As a result, in July, 1952, Nasser's Free Officers were able to overthrow the monarchy and parliamentary regime with astonishing ease. The British made no attempt to intervene. At first, all went well with the new government. Whatever Britain's doubts about the ability of a bunch of young colonels to govern Egypt, they seemed able to maintain order and protect foreign interests.

They also showed political sagacity by announcing their willingness to separate the Sudan question from that of the Suez Canal Zone and the British base - a move that could have solved Anglo-Egyptian difficulties at a stroke.

It was also an astute move to oust Britain from the Sudan, and preserve Egyptian influence there. Over the years of Anglo-Egyptian deadlock since 1936, Britain had acted unilaterally to establish the Sudan as an independent, pro-British entity. In 1948 an elected Legislative Assembly was formed representing the whole country. When, in 1951, Egypt's Wafdist government declared Farouk King of Egypt and Sudan and enacted its own Sudanese constitution, Britain refused to recognize the move and proceeded with plans for Sudanese self-government under a British governor-general.

The situation was entirely changed by the Egyptian coup of July, 1952. The new regime formally accepted the right of the Sudanese to self-determination and therefore to the choice of independence. The Free Officers thought they were calling Britain's bluff because they honestly believed that, once they were given a free choice, the majority of Sudanese would opt for union with Egypt.

Having accepted the principle of self-determination, both Britain and Egypt had to run the risk that, at the coming elections, the Sudanese would choose full independence. To Britain's dismay, the elections were won by a coalition of groups which stood for union with Egypt. But also, to Egypt's dismay, the Sudanese nationalist parties at once about-faced and expressed their desire for complete independence. In August, 1955, the Sudanese Parliament passed a resolution demanding the evacuation of both British and Egyptian forces from the Sudan. On January 1, 1956, the flag of the Sudanese Republic was raised and the 57-year life of Cromer's curious brainchild, the Anglo-Egyptian Condominium, came to an end.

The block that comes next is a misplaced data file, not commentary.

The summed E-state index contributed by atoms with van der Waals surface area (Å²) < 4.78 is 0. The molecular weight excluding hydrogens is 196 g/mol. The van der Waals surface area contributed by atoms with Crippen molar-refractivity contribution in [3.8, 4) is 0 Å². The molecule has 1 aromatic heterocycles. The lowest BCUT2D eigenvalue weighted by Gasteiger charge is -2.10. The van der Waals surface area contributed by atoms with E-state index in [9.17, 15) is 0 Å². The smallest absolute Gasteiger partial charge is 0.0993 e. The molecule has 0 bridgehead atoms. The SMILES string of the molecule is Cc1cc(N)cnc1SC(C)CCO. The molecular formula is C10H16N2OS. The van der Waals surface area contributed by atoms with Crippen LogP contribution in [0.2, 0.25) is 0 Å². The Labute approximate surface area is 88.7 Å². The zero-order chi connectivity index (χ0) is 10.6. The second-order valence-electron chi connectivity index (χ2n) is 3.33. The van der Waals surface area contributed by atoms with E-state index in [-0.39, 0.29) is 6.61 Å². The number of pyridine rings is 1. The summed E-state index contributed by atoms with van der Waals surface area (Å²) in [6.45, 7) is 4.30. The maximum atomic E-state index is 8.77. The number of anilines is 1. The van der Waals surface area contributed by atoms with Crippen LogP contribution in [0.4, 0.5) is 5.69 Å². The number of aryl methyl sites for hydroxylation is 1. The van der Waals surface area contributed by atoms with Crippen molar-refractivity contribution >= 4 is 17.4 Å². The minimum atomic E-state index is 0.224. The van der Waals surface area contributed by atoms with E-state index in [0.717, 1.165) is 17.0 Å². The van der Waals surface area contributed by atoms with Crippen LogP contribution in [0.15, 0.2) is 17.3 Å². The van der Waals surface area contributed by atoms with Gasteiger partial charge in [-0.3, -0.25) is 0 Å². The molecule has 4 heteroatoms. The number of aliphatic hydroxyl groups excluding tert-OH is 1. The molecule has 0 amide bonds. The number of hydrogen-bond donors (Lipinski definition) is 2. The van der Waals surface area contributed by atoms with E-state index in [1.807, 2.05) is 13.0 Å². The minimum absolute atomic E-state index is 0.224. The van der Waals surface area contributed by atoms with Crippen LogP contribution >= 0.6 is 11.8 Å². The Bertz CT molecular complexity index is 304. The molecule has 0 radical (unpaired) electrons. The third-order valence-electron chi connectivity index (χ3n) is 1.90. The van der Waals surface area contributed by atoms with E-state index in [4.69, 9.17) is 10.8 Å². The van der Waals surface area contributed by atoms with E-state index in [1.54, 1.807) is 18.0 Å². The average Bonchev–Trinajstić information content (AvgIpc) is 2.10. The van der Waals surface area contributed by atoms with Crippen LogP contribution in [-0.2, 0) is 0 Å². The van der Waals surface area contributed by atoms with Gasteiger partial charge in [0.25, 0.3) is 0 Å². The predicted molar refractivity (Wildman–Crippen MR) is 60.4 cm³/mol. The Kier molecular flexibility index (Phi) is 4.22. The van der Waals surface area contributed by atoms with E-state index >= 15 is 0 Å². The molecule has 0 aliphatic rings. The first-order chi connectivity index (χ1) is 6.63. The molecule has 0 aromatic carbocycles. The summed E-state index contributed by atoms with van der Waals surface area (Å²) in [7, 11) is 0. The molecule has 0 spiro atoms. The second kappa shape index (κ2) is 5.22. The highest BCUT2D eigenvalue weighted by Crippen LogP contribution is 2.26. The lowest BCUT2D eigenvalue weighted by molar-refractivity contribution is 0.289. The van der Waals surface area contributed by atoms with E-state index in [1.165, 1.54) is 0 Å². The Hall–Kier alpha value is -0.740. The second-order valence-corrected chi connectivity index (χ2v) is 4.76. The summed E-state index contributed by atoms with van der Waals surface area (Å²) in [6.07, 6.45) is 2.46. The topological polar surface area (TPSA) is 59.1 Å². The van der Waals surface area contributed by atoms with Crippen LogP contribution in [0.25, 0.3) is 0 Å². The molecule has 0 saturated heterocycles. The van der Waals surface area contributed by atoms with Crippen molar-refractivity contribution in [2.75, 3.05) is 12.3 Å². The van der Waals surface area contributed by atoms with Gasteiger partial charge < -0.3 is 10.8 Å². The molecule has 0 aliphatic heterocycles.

Egyptian and British disappointment over the result of the Sudanese settlement did not improve relations between the two countries, but it opened the way towards an agreement on a British evacuation of Egypt - the principal goal of all the Free Officers. Negotiations were prolonged and difficult because, although British military opinion had by now conceded that Egypt was no longer vital to British or Western defence strategy (especially since Turkey had entered N.A.T.O.), they were still anxious to retain several thousand British troops to man the installations at the Suez base.

This was the one concession that the young Colonel Nasser, who was leading the negotiations for Egypt, would not make: he would accept civilian technicians, but not soldiers in uniform. In return for a complete military evacuation, he was prepared to agree to the reactivation of the Suez base in event of an outside (i.e. Soviet) attack on any Arab state or Turkey. In the end, a formula was found whereby the base installations would be maintained on a seven-year lease with a cadre of British civilians on contract to British firms. The final agreement was signed in Cairo on October 18, 1954. On March 31, 1956, some three months earlier than was provided for in the agreement, the last British troops pulled out of their base in Port Said.

Swansong of British Imperialism
The Road to Suez
Eden and Nasser
At the signing of the 1954 agreement, Nasser remarked: "A new era of friendly relations based on mutual trust, confidence and co-operation exists between Egypt and Britain and the Western countries... We want to get rid of the hatred in our hearts and start building up our relations with Britain on a solid basis of mutual trust and confidence which has been lacking for the past 70 years."

It was not to be. The antagonisms engendered during the negotiations over the Sudan and the Suez base grew into something much worse. In 1954, Gamal Abdel Nasser began to look far beyond Egypt's borders towards the creation of a neutral and independent Arab bloc under Egyptian leadership allied to other nations in Africa and Asia. The British government, still inclined to patronise Egypt as a natural Western satellite, soon came to regard Nasser's revolutionary regime as a mortal danger to the remaining British interests in the Arab world.

The Prime Minister, Anthony Eden, developed an almost pathological hatred of Nasser whom he regarded as the source of all Britain's troubles in the Middle East. When King Hussein of Jordan dismissed General Glubb, the British commander of his army, Eden wrongly assumed Nasser was responsible. He shouted at Anthony Nutting, Minister of State at the Foreign Office : "But what's all this nonsense about isolating Nasser, of 'neutralising' him, as you call it? I want him destroyed, can't you understand?"

Both the opportunity and the grounds were soon to be provided. In 1955 the Western Powers had not altogether given up hope of keeping Egypt within their orbit. Their weapon was two-edged: economic control which would, it was assumed, lead to political control.

The U.S. and British governments began discussions with Egypt to finance the building of a huge dam on the Nile south of Aswan. Desperately worried by Egypt's breakneck population growth, which was not being matched by increased production or exports, the Free Officers were pinning their hopes for the future on the dam and encouraging the public to do the same.